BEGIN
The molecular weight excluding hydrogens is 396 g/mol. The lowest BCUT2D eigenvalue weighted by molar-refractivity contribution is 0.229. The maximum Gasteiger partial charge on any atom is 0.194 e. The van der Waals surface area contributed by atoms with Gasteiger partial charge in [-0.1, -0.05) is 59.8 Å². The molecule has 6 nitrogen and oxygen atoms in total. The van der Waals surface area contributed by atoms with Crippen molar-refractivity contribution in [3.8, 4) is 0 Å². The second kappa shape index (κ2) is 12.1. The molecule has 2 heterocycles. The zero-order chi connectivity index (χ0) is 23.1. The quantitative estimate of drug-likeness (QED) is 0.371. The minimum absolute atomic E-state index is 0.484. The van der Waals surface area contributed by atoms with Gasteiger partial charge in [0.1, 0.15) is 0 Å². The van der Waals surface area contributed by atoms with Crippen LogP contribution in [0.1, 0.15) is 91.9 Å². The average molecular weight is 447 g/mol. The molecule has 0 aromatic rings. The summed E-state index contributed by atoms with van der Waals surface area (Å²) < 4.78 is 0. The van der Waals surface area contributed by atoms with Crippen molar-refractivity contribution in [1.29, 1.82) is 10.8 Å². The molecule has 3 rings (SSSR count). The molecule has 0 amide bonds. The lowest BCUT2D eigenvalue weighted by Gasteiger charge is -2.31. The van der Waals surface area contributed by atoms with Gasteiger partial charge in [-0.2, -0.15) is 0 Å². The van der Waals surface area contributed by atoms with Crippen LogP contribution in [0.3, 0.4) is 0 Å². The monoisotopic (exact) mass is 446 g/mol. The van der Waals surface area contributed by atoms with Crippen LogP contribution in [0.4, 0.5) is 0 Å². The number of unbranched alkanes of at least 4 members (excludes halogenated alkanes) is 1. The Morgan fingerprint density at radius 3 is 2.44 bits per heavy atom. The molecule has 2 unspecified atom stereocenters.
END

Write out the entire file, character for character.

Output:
The molecular weight excluding hydrogens is 396 g/mol. The lowest BCUT2D eigenvalue weighted by molar-refractivity contribution is 0.229. The maximum Gasteiger partial charge on any atom is 0.194 e. The van der Waals surface area contributed by atoms with Gasteiger partial charge in [-0.1, -0.05) is 59.8 Å². The molecule has 6 nitrogen and oxygen atoms in total. The van der Waals surface area contributed by atoms with Crippen molar-refractivity contribution in [3.8, 4) is 0 Å². The second kappa shape index (κ2) is 12.1. The molecule has 2 heterocycles. The zero-order chi connectivity index (χ0) is 23.1. The quantitative estimate of drug-likeness (QED) is 0.371. The minimum absolute atomic E-state index is 0.484. The van der Waals surface area contributed by atoms with Gasteiger partial charge in [0.1, 0.15) is 0 Å². The van der Waals surface area contributed by atoms with Crippen LogP contribution in [0.1, 0.15) is 91.9 Å². The average molecular weight is 447 g/mol. The molecule has 0 aromatic rings. The summed E-state index contributed by atoms with van der Waals surface area (Å²) < 4.78 is 0. The van der Waals surface area contributed by atoms with Crippen molar-refractivity contribution in [1.29, 1.82) is 10.8 Å². The molecule has 3 rings (SSSR count). The molecule has 0 amide bonds. The lowest BCUT2D eigenvalue weighted by Gasteiger charge is -2.31. The van der Waals surface area contributed by atoms with Gasteiger partial charge in [-0.2, -0.15) is 0 Å². The van der Waals surface area contributed by atoms with Crippen LogP contribution in [0.3, 0.4) is 0 Å². The monoisotopic (exact) mass is 446 g/mol. The van der Waals surface area contributed by atoms with Crippen LogP contribution in [0.4, 0.5) is 0 Å². The number of unbranched alkanes of at least 4 members (excludes halogenated alkanes) is 1. The Morgan fingerprint density at radius 3 is 2.44 bits per heavy atom. The molecule has 2 unspecified atom stereocenters.